Pediatric Naegleria Follow-up

Updated: Oct 14, 2021
  • Author: Nicholas John Bennett, MBBCh, PhD, FAAP, MA(Cantab); Chief Editor: Russell W Steele, MD  more...
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Follow-up

Further Care

Further inpatient care

Survival after primary amebic meningoencephalitis (PAM) has been uncommon, and death occurs in 95% or more of patients. In patients who do survive, careful attention to the prevention of seizures and control of intracranial pressure is critical. Other measures include prevention of secondary bacterial infections (especially intravenous catheter–related infections and urinary tract infections in patients with Foley catheters), prevention of decubitus ulcers, and prevention of aspiration in patients with coma or seizures.

Further outpatient care

In survivors, outpatient care should include assessment of neurologic function and control of seizures, if present.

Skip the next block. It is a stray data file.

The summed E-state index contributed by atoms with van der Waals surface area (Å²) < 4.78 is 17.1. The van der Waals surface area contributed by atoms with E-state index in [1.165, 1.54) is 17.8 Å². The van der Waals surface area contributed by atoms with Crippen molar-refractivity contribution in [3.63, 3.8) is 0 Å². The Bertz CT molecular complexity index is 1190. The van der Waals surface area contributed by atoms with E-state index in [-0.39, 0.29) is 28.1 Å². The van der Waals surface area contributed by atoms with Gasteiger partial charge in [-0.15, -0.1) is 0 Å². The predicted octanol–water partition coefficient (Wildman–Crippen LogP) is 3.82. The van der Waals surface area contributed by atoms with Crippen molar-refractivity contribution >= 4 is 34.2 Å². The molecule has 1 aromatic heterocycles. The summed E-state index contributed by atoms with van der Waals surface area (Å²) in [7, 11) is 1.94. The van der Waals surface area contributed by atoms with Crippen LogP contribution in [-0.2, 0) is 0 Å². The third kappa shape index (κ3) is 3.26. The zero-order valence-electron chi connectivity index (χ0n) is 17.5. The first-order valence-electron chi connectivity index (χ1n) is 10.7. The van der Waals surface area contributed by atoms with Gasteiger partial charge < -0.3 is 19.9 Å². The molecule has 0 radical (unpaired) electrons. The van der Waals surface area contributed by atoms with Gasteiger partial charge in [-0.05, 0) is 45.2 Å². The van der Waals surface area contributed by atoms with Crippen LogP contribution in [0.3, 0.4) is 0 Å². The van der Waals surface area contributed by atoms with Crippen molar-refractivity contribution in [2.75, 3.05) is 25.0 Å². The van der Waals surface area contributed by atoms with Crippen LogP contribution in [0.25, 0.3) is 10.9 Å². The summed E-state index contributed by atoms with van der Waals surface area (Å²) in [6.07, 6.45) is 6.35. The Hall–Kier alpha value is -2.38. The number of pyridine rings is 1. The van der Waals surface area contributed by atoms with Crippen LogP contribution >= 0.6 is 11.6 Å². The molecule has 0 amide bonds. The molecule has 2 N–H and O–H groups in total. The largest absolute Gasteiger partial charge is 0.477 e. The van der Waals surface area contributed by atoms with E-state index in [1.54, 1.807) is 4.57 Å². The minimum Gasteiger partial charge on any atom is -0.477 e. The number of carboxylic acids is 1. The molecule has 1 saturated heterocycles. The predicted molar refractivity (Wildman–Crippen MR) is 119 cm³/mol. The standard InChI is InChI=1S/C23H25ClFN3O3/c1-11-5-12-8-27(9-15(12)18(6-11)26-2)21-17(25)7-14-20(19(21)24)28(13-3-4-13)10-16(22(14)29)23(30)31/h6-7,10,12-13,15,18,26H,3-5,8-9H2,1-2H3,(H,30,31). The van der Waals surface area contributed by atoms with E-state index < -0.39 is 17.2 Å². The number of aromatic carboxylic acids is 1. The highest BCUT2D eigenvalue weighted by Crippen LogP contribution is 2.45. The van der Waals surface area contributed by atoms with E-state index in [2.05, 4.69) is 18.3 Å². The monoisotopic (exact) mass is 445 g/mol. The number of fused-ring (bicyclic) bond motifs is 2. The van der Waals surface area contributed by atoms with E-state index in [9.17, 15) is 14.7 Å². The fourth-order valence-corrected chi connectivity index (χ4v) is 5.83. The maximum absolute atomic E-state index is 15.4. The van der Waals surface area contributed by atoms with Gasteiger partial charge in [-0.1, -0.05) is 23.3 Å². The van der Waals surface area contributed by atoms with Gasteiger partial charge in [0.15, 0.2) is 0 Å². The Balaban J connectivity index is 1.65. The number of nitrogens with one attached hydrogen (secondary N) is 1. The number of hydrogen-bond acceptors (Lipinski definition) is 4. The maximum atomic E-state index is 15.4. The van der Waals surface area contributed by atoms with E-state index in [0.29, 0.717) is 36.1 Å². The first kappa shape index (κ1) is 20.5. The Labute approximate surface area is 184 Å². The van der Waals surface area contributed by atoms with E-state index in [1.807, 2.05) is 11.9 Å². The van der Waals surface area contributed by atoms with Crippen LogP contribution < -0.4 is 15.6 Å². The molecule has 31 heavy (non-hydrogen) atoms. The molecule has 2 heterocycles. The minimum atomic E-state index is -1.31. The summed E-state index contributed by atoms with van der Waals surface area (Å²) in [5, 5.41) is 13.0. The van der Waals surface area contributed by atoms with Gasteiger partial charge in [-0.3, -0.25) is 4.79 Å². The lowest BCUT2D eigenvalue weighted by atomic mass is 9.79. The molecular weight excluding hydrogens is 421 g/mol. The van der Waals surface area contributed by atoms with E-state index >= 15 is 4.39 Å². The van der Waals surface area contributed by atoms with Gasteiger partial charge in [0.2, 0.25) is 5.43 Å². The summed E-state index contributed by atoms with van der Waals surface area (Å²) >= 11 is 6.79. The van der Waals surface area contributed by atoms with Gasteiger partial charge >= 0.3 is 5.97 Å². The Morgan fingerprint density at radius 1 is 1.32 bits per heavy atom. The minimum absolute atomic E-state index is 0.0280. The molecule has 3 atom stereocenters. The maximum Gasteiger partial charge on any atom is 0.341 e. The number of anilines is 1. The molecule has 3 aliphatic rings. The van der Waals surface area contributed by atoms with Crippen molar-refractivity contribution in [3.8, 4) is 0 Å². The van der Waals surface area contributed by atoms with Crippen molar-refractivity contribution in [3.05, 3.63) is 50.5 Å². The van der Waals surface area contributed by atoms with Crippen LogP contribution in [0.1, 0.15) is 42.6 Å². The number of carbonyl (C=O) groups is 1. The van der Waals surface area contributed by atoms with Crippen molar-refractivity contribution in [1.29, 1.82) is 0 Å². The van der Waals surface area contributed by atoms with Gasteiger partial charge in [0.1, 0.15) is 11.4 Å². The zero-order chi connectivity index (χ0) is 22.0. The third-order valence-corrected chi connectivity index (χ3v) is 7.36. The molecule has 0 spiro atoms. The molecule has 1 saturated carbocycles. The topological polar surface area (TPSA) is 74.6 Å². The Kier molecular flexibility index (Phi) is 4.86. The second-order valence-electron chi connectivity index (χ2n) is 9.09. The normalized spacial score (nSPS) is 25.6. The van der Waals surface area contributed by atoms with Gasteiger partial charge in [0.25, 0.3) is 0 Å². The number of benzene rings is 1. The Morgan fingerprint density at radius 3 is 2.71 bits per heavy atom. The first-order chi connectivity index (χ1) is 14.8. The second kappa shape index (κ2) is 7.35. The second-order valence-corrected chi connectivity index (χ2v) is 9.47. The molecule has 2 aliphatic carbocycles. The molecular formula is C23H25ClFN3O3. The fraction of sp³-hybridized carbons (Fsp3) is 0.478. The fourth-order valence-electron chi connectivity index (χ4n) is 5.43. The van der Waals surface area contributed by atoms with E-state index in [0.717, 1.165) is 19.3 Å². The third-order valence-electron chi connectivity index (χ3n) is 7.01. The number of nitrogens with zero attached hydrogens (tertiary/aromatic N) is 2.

Inpatient and outpatient medications

Therapy for PAM requires hospitalization. Survivors may need seizure medications.

Transfer

The rapidity of progression in PAM usually precludes transferring the patient long distances; however, treating patients in a medical facility with an intensive care unit and neurosurgical and infectious disease support is best whenever possible.

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Deterrence/Prevention

Naegleria fowleri is ubiquitous and is present in warm freshwater and soil. The widespread presence of anti–N fowleri antibodies in the population indicates that exposure to this ameba is common and usually not associated with disease. Thus, general prevention of exposure to N fowleri is difficult if not impossible; however, most cases of clinical disease (ie, PAM) follow swimming or diving in warm freshwater. In swimming pools, proper chlorination is effective in significantly reducing risk; in open waterways, eradication of N fowleri is not a reasonable expectation.

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